In 1972, the same year that Congress enacted Title IX, prohibiting sex discrimination at schools receiving federal money, Mariah Burton Nelson asked to try out for the basketball team at her Phoenix high school. The coach told her he'd let her on the team--provided he could personally bind her breasts.
Incensed, Nelson opted instead to play for the Phoenix Dusters in an Amateur Athletic Union league. She and her teammates proceeded to win the Arizona state championship.
Since then, "Maggie," as she was known at Stanford, has been fighting--and winning--battles on and off the court. A 6-foot-2 center, Nelson was a mainstay on Stanford's early women's varsity teams in the mid-'70s and later played professionally. Now a successful writer and speaker about gender issues in sports, Nelson says her own experiences in athletics inform her perspective.
During her freshman and sophomore years at Stanford, she says, the women's basketball team was coached by an inexperienced and unpaid (but kindly) graduate student. The team purchased cotton T-shirts and high tops, taped their own ankles and played a handful of games before 20 or so fans at Roble Gym. Neither Nelson nor any of her freshmen teammates had ever heard of an athletic scholarship, much less received one. Nevertheless, Nelson, the three-time captain of the fledgling team, set the still-unbroken record for the most rebounds in a single game (20) and averaged 19 points a game her senior year.
Following her Cardinal stint (the final two years she describes as the high point of her career), Nelson went on to play professionally for the Women's Basketball League, which she jokingly calls "the league no one's ever heard of." She spent less than two years on four teams in the United States and in France. During that time she was traded twice, falling from grace once presumably because she refused to attend "charm school" with her teammates from the California Dreams, she says.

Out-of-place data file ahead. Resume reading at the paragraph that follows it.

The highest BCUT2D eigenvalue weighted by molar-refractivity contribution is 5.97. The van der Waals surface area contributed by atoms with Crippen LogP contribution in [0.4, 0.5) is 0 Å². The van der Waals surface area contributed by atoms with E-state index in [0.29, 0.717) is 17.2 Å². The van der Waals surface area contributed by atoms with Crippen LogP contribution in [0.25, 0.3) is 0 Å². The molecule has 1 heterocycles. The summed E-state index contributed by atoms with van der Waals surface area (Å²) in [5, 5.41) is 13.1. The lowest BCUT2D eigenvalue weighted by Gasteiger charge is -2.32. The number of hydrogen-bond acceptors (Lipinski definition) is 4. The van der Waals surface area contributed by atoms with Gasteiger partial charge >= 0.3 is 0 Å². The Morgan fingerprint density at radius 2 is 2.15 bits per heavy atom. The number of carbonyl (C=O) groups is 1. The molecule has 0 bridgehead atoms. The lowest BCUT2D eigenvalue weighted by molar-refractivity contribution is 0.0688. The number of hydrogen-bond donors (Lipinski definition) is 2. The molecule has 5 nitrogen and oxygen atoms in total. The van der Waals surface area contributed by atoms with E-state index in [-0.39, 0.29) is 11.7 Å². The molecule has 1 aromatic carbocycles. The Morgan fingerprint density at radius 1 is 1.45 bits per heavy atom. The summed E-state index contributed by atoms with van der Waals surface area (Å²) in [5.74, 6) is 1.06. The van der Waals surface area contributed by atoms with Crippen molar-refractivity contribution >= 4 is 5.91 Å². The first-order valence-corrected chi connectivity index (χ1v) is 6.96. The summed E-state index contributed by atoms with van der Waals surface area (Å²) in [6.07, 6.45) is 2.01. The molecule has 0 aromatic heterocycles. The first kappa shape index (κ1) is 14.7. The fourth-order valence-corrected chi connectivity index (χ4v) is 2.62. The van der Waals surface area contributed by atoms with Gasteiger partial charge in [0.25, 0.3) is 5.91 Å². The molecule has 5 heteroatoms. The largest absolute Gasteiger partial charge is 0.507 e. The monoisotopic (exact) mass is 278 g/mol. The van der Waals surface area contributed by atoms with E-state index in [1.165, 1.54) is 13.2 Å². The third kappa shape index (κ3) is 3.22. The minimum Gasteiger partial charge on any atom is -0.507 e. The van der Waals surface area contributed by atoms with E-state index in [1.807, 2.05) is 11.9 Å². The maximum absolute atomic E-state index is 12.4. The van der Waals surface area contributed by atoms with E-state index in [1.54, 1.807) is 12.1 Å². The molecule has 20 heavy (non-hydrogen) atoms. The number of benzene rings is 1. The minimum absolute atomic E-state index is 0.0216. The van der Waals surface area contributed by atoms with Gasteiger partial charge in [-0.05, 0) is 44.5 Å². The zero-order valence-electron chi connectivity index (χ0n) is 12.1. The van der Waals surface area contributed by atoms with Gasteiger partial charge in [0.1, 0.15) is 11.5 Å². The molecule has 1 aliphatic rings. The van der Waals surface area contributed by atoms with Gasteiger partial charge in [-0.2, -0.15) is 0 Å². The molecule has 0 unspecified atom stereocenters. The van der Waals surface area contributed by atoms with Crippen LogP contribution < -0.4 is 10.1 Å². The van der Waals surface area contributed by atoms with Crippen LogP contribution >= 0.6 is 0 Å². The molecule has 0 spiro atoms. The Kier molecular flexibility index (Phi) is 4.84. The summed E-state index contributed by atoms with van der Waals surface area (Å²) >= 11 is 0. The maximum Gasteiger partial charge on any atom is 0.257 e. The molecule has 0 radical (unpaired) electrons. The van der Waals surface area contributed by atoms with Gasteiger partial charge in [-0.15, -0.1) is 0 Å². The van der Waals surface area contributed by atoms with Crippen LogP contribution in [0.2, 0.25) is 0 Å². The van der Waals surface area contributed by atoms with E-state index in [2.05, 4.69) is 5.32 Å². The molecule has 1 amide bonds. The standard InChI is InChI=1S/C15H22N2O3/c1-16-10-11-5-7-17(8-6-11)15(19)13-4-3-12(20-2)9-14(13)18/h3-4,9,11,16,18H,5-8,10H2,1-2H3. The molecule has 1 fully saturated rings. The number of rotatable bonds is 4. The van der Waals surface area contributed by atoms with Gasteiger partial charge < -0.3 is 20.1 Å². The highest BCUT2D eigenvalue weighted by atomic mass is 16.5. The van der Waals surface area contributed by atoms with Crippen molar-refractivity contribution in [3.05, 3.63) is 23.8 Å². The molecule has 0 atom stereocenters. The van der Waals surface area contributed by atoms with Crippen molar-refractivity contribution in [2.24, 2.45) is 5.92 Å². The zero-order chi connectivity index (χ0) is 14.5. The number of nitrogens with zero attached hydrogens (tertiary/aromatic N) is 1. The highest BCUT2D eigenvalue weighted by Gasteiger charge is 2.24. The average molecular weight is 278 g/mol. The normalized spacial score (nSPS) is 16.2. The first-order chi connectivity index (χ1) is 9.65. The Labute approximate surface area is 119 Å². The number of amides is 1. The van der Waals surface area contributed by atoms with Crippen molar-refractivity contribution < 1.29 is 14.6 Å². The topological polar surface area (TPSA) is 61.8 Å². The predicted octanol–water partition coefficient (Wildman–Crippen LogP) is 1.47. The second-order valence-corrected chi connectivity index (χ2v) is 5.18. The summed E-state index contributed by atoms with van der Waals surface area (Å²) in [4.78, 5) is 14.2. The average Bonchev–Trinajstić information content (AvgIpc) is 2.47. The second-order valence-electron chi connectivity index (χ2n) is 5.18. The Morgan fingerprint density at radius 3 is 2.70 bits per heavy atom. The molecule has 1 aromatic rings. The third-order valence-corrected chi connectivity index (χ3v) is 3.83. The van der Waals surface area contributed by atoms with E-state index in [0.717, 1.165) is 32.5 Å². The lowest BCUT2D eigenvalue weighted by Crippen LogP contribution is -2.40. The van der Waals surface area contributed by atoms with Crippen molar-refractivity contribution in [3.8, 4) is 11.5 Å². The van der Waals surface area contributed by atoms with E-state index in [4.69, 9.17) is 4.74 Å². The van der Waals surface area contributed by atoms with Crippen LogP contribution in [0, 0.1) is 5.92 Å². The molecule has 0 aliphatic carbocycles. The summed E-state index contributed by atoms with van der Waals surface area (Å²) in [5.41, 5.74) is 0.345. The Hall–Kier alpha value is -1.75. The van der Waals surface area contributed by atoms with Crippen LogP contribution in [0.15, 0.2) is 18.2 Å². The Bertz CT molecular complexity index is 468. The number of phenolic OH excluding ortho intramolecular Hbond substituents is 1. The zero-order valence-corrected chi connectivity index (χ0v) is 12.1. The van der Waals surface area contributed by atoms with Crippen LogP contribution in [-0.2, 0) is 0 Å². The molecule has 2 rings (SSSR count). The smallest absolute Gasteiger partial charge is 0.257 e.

Nelson, who lives in Arlington, Va., has since written four books and contributed to such publications as Glamour, Newsweek, the New York Times and the Washington Post.
In her latest book, The Unburdened Heart, she departs from sports and addresses the topic of forgiveness. Specifically, she discusses a coach and mentor who molested her in high school. She says the process of studying and writing about forgiveness plus the act of forgiving him have made her more humble. She now recognizes that people often act out of pain, dysfunction or ignorance. "I'm not that angry young feminist anymore," she says, but quickly adds, "I'm still a feminist."
And, today, the Stanford women's basketball team boasts two national championships, awards scholarships to all its players and plays to crowds of thousands at Maples Pavilion.
--Leslie Talmadge, '86